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You are here: Community Film DVD/Blu-ray Roundup for July 5, 2019

DVD/Blu-ray Roundup for July 5, 2019

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Hello once again, and welcome to another look at highlights arriving on Blu-ray and DVD. It may be a holiday week, but that doesn’t mean that there aren’t several interesting releases worth your while. So, if you can’t make it out to the movies this week, be sure to give one of these titles a try!

Big New Releases!

An Acceptable Loss - A former top security advisor for the US government finds herself pushed into a regrettable decision after following the advice of a seasoned political official. Disturbed by the bill passed, the lead decides to go public about her concerns, knowing that these actions could bring down the government. Unfortunately, no one around wants the protagonist to speak the truth, accusing her of treason and threatening violence to stop her efforts. This independent effort didn’t earn many votes from the press. A few commented that the villainess was an entertaining foil, but suggested that the story and events presented aren’t as thrilling to watch as they should be. It stars Tika Sumpter, Jamie Lee Curtis, Ben Tavassoli and Deanna Dunagan.

The Best of Enemies - Based on the work of civil rights activist Ann Atwater, this biopic follows her experiences in North Carolina over the summer of 1971. When local Ku Klux Klan leader C.P. Ellis is forced into co-chairing a community summit on desegregation, the two go head-to-head with Atwater trying to change Ellis’ perspective. Response toward this drama was mixed-positive. Those who had issues wrote that while the intent and performances were good, the production spoon-fed the story to viewers and was a little too sympathetic toward Ellis. Positive notices said that the story was predictable, but that the actors were excellent and essentially made up for the film’s flaws. The cast include Taraji P. Henson, Sam Rockwell, Babou Ceesay, Anne Heche and Wes Bentley.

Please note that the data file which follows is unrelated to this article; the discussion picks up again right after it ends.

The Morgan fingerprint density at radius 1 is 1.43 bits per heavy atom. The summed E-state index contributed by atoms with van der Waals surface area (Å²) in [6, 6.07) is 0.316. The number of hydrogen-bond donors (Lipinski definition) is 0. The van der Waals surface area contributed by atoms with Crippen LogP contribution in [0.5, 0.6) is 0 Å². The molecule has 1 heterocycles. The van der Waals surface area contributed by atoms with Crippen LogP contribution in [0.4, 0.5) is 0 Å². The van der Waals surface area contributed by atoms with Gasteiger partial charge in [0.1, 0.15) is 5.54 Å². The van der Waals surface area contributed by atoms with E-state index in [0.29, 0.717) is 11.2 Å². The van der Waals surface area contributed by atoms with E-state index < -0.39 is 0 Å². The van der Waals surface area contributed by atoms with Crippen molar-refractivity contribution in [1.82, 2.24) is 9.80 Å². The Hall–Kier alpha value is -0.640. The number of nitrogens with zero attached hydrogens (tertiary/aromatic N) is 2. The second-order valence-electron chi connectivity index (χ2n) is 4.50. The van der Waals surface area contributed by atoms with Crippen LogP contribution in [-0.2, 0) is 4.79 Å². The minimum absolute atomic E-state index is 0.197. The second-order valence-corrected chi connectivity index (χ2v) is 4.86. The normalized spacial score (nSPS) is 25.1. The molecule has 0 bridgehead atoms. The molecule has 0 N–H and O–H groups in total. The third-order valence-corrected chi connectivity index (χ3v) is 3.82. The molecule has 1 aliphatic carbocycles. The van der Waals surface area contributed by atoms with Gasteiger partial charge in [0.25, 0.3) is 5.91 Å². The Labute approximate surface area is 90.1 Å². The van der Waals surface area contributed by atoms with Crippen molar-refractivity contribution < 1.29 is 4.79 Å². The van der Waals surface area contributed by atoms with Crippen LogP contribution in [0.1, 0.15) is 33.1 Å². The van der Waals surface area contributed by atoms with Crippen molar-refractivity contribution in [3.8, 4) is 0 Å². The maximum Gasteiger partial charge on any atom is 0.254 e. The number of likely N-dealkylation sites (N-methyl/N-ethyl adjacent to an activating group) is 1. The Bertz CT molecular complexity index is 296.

Combat Obscura - This documentary was shot and put together by a young man who enlisted in the US Marine Corps. The 18-year-old was designated as his unit’s official videographer and was transferred to the front lines of Afghanistan. Once there, he was told to shoot and assemble footage for a recruitment video. Instead, the filmmaker followed the daily routines of soldiers. The press information states that “the edit ingeniously repurposes the footage to reveal the intensity and paradoxes of an ambiguous war from an unvarnished perspective.” Reviews were exemplary, noting that the feature was a harrowing and messy look at what soldiers have to go through in the trenches (as well the nasty actions a few partake in).

Dead Trigger - If you’re stuck in a post-apocalyptic wasteland filled with ravenous zombies, I suppose there are worse people you could be stuck with than action hero Dolph Lundgren. The actor stars as leader of a specially trained unit fighting to wipe out the undead. Of course, with so many soldiers being eaten, the team also embarks on a search for new recruits. Be warned that this may not be among the actor’s best films. Autumn Reeser, Romeo Miller and Isaiah Washington take on supporting roles.

Escape Plan: The Extractors - While 2013’s Escape Plan was hardly a blockbuster success, the action picture has managed to spawn some direct-to-DVD sequels. The third entry features a Hong Kong tech mogul who hires the team of heroes to rescue his daughter from a group of criminals holed up in a Latvian prison. After the hero’s own girlfriend is also taken hostage, the leads go all out in trying to eliminate the threat. As mentioned, this title is premiering on disc. However, a few early write-ups haven’t been all that bad. Apparently, this follow-up is an improvement on the previous entry, providing a few B-movie thrills, as well as a surprise or two. The movie stars Sylvester Stallone, Dave Bautista, Curtis Jackson aka 50 Cent, Jin Zhang, Harry Shum Jr., Devon Sawa and Jaime King.